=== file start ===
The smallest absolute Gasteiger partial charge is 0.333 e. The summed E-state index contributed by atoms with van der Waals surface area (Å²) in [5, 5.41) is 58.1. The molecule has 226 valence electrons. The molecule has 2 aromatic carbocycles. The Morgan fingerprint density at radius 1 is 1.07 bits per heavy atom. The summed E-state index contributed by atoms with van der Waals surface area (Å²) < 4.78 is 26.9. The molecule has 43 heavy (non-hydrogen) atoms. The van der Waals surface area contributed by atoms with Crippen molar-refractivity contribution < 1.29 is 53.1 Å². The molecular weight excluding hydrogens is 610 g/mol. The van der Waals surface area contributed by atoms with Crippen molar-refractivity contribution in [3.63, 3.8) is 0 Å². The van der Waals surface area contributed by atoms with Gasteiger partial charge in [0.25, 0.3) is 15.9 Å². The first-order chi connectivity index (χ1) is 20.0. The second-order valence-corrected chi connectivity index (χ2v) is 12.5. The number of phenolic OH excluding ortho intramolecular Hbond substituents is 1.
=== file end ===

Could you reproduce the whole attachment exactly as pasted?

The smallest absolute Gasteiger partial charge is 0.333 e. The summed E-state index contributed by atoms with van der Waals surface area (Å²) in [5, 5.41) is 58.1. The molecule has 226 valence electrons. The molecule has 2 aromatic carbocycles. The Morgan fingerprint density at radius 1 is 1.07 bits per heavy atom. The summed E-state index contributed by atoms with van der Waals surface area (Å²) < 4.78 is 26.9. The molecule has 43 heavy (non-hydrogen) atoms. The van der Waals surface area contributed by atoms with Crippen molar-refractivity contribution < 1.29 is 53.1 Å². The molecular weight excluding hydrogens is 610 g/mol. The van der Waals surface area contributed by atoms with Crippen molar-refractivity contribution in [3.63, 3.8) is 0 Å². The van der Waals surface area contributed by atoms with Gasteiger partial charge in [0.25, 0.3) is 15.9 Å². The first-order chi connectivity index (χ1) is 20.0. The second-order valence-corrected chi connectivity index (χ2v) is 12.5. The number of phenolic OH excluding ortho intramolecular Hbond substituents is 1.